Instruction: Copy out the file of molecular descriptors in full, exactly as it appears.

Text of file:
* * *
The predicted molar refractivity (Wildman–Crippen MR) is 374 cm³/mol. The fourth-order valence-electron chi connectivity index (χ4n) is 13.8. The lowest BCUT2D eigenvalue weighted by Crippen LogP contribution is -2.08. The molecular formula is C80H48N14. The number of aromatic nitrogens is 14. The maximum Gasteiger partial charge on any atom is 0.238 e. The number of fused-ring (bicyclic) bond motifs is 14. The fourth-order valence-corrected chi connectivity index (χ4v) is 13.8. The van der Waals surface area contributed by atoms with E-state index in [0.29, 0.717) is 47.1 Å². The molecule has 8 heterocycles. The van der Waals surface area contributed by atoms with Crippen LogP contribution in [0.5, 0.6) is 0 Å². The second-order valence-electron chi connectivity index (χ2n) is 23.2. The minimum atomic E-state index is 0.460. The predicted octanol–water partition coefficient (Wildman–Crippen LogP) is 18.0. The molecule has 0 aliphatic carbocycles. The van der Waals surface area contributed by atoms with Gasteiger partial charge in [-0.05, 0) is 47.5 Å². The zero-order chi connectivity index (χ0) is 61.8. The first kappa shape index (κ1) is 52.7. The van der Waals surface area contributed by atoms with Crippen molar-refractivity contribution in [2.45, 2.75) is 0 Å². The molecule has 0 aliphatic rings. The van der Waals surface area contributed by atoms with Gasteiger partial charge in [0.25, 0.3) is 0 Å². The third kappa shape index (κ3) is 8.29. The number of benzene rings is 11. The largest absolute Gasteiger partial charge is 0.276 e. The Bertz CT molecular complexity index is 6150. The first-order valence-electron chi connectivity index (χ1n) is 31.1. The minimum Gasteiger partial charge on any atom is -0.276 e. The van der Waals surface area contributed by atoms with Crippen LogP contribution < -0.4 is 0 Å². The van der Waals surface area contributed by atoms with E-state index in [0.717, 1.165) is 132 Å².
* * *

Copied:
The predicted molar refractivity (Wildman–Crippen MR) is 374 cm³/mol. The fourth-order valence-electron chi connectivity index (χ4n) is 13.8. The lowest BCUT2D eigenvalue weighted by Crippen LogP contribution is -2.08. The molecular formula is C80H48N14. The number of aromatic nitrogens is 14. The maximum Gasteiger partial charge on any atom is 0.238 e. The number of fused-ring (bicyclic) bond motifs is 14. The fourth-order valence-corrected chi connectivity index (χ4v) is 13.8. The van der Waals surface area contributed by atoms with E-state index in [0.29, 0.717) is 47.1 Å². The molecule has 8 heterocycles. The van der Waals surface area contributed by atoms with Crippen LogP contribution in [0.5, 0.6) is 0 Å². The second-order valence-electron chi connectivity index (χ2n) is 23.2. The minimum atomic E-state index is 0.460. The predicted octanol–water partition coefficient (Wildman–Crippen LogP) is 18.0. The molecule has 0 aliphatic carbocycles. The van der Waals surface area contributed by atoms with Gasteiger partial charge in [-0.05, 0) is 47.5 Å². The zero-order chi connectivity index (χ0) is 61.8. The first kappa shape index (κ1) is 52.7. The van der Waals surface area contributed by atoms with Crippen molar-refractivity contribution in [2.45, 2.75) is 0 Å². The molecule has 0 aliphatic rings. The van der Waals surface area contributed by atoms with Gasteiger partial charge in [0.25, 0.3) is 0 Å². The third kappa shape index (κ3) is 8.29. The number of benzene rings is 11. The largest absolute Gasteiger partial charge is 0.276 e. The Bertz CT molecular complexity index is 6150. The first-order valence-electron chi connectivity index (χ1n) is 31.1. The minimum Gasteiger partial charge on any atom is -0.276 e. The van der Waals surface area contributed by atoms with Crippen LogP contribution < -0.4 is 0 Å². The van der Waals surface area contributed by atoms with E-state index in [0.717, 1.165) is 132 Å².